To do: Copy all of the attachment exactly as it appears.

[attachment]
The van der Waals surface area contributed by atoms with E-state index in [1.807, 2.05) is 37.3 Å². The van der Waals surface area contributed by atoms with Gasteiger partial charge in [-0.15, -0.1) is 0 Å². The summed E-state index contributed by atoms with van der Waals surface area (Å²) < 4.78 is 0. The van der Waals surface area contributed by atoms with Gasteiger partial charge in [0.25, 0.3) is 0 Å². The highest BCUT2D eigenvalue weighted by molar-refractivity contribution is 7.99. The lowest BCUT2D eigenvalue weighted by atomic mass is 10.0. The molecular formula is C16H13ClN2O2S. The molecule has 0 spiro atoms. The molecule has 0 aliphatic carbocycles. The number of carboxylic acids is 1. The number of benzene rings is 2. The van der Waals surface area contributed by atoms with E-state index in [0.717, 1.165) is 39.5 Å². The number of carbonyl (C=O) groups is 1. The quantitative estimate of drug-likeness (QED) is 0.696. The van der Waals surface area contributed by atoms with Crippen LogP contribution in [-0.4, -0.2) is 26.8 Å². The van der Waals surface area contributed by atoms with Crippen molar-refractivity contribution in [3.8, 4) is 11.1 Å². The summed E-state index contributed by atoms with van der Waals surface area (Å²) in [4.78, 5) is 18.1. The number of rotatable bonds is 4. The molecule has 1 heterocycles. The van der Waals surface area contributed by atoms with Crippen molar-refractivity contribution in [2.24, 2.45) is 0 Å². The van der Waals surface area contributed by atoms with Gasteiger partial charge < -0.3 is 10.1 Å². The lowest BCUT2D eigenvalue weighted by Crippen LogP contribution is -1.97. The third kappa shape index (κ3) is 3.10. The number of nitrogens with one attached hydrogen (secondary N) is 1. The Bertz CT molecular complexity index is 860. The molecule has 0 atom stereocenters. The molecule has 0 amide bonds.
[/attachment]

The van der Waals surface area contributed by atoms with E-state index in [1.807, 2.05) is 37.3 Å². The van der Waals surface area contributed by atoms with Gasteiger partial charge in [-0.15, -0.1) is 0 Å². The summed E-state index contributed by atoms with van der Waals surface area (Å²) < 4.78 is 0. The van der Waals surface area contributed by atoms with Gasteiger partial charge in [0.25, 0.3) is 0 Å². The highest BCUT2D eigenvalue weighted by molar-refractivity contribution is 7.99. The lowest BCUT2D eigenvalue weighted by atomic mass is 10.0. The molecular formula is C16H13ClN2O2S. The molecule has 0 spiro atoms. The molecule has 0 aliphatic carbocycles. The number of carboxylic acids is 1. The number of benzene rings is 2. The van der Waals surface area contributed by atoms with E-state index in [0.717, 1.165) is 39.5 Å². The number of carbonyl (C=O) groups is 1. The quantitative estimate of drug-likeness (QED) is 0.696. The van der Waals surface area contributed by atoms with Crippen LogP contribution in [-0.4, -0.2) is 26.8 Å². The van der Waals surface area contributed by atoms with Crippen molar-refractivity contribution in [3.8, 4) is 11.1 Å². The summed E-state index contributed by atoms with van der Waals surface area (Å²) in [4.78, 5) is 18.1. The number of rotatable bonds is 4. The molecule has 1 heterocycles. The van der Waals surface area contributed by atoms with Crippen molar-refractivity contribution in [2.24, 2.45) is 0 Å². The van der Waals surface area contributed by atoms with Gasteiger partial charge < -0.3 is 10.1 Å². The lowest BCUT2D eigenvalue weighted by Crippen LogP contribution is -1.97. The third kappa shape index (κ3) is 3.10. The number of nitrogens with one attached hydrogen (secondary N) is 1. The Bertz CT molecular complexity index is 860. The molecule has 0 atom stereocenters. The molecule has 0 amide bonds.